Mary Meeker gave her Internet Trends 2017 talk last week, and as usual there was a ton of meaningful and valuable content in the 355 slides. She covered a ton of interesting industries such as gaming/e-sports (a personal favorite of mine), healthcare, and media.
Out of all of the big sections, however, I was most intrigued by the cloud computing section—naturally, since I work at a B2B SaaS venture studio. I wanted to take a few moments to highlight some of the big takeaways from this section of the report.
The Public Cloud (Slide 179–185)
Unsurprisingly, cloud solutions are becoming much more popular in infrastructure spend compared to traditional data centers. The ratio has gone from around 25% cloud to almost 40%. With this increase, the Public Cloud is a battleground for data center and cloud service providers. AWS dominates the space with Azure and Google Cloud (to a lesser degree) making up some ground in the past few years. This has the making for a duopoly going forward which has significant ramifications on the pricing and availability of services.
One of the most interesting data points in the public cloud section is the concerns of purchasers of cloud products. Data Security maintained it’s place as the biggest concern (although it has dropped significantly), but the significant drop-off in cost savings and control has paved the way for compliance/governance and lock-in to come in as big concerns. This demonstrates the shift in attitude toward cloud computing as a “new solution” to something that is much more highly regarded. The concern shift shows how the cloud has moved from an investment decision based on cost and security to more about implementation.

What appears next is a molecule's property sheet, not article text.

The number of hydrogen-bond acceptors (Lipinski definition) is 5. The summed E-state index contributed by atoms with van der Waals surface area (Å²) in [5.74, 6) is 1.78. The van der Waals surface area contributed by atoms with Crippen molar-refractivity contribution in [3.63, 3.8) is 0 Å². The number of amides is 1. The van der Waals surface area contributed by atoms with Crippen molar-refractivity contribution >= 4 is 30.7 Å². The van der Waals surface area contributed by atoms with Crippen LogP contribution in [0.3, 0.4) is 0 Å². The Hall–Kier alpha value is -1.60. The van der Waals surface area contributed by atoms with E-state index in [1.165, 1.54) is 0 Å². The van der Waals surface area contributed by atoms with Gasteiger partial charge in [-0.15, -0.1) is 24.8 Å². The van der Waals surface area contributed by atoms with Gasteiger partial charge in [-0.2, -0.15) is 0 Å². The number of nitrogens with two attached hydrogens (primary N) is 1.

This has bode well for the new economy of companies that are attempting to create the modern version of solutions such as BI, transaction management, data infrastructure, and healthcare in the cloud.
Enterprise Software (Slides 186–188)
Over the past 15 years, the consumer expectation of business software has significantly changed. The bar for an MVP has gone up massively, and the expectation of customer service and performance has grown exponentially. We are now treating business software in the same way that we treat our own personal purchases. While our expectations of companies such as Amazon to provide free shipping, more content, and faster fulfillment increase, so do our expectations of cloud software. In the past 17 years, the mechanism of how we interact with software has changed; from the delivery (on-premise to cloud), pricing (perpetual license to subscription), UX (generic to personalized), intelligence (simple function to AI/ML), and so much more.
And with this, enterprise cloud has shifted to a customer focus, which puts an increasing onus on design and user interface. Thus, the ratio of designers to developers has massively increased in some of the most important cloud software giants out there.
Security (Slides 189–192)
Cloud applications are on the rise in the enterprise, however, most of the applications being adopted are not actually ready from a security standpoint to be used at the enterprise level.
At the same time, spam (with and without malicious attachments) has grown over 350% year over year which has directly correlated to a big rise in the amount of cyberthreats and security breaches. Bots again have started increase their share of the internet traffic, which is making the cloud an area where threats are increasing. This has major implications on how cybersecurity and data management works in the future. Investment is going up in these spaces and it is becoming an increasingly important sector in the cloud computing world.
I highly recommend checking out the rest of the deck below for other great content. All of the slides were taken from the KPCB deck, so thank you to KPCB for the data and resources.